via Government slammed for failing on education | SW Radio Africa. 12 June 2014 by Tererai Karimakwenda
Lawyers have had to intervene to force a school to release O-level results of a student who had fallen behind on school fees.
Nyamhunga Government School in Kariba had denied Bellinda Kazongo the results of her ordinary level exams which she sat for last year, because the 17-year old student owed the school $150.
It was only after David Hofisi from the Zimbabwe Lawyers for Human Rights (ZLHR) intervened and threatened to sue on her behalf that the school released the results. The lawyer, using the new Constitution, had argued that the school was violating Bellinda’s Constitutional right to a free education.
Hofisi had been approached by Bellinda’s parents at one of the “mobile legal clinics” that the lawyers’ group has been running across the country since January. These aim to make legal services available to marginalised and vulnerable communities, and to raise awareness of their rights enshrined in the Constitution.
Meanwhile, in commemoration of the Day of the African Child, the MDC-T Youth Assembly has strongly criticized government for failing to provide adequate educational assistance to students and teachers, also citing the Constitution.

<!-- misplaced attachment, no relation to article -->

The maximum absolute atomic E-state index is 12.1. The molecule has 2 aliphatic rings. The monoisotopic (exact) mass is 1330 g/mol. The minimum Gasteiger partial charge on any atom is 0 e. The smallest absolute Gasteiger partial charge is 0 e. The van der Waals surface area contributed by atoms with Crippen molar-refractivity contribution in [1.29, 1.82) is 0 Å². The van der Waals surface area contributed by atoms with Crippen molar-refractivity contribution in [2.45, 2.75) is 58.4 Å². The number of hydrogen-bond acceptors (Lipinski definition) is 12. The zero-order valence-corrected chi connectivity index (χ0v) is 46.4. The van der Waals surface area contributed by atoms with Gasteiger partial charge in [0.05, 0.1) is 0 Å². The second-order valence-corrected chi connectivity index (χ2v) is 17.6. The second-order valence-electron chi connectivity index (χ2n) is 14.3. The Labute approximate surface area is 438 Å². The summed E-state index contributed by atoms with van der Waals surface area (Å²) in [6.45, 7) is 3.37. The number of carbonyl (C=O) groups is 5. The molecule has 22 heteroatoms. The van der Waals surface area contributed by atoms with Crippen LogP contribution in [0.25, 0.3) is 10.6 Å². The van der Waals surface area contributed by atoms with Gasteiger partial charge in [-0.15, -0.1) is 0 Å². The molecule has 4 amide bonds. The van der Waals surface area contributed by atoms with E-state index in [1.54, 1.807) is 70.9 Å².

Spokesperson Clifford Hlatywayo said their theme, “Demanding Accessible, Affordable, Quality Education, Jobs and Equal Opportunities for All”, resonates with the struggles that the young people of Zimbabwe are faced with.
“The very big challenge and problem is on the part of the government, which does not want to respect the law. The Constitution is clear in terms of how the education sector must operate,” Hlatywayo told SW Radio Africa.
“So for a school, more so a government school, to force a child to pay money that he or she cannot afford is a gross human rights abuse. Children in Zimbabwe must not be denied their basic rights to education,” he added.
The MDC-T released a statement saying “over a million children have failed to go back to school because government failed to secure funding for the Basic Education Assistance Model, BEAM.” The party also slammed the conditions of service for teachers and lecturers as well as measures being considered to deny paying them during holidays as “appalling”.
Hlatywayo said the Youth Assembly will be holding commemorative events demanding jobs as well as quality, free education. The campaign kicks off in Bulawayo on Saturday then moves to Chitungwiza on Sunday, Harare on Monday and the Midlands on June 21st.
Meanwhile, the state-run Herald newspaper reports that two students had to walk 100 kilometres from Bikita to Masvingo to write their 2014 Biology Paper examination at night, after Zimsec failed to deliver question papers to their centres on time.
Many such incidents go unreported as the broke government struggles to manage an economy that continues to deteriorate, due to corruption and the policies that drive away investors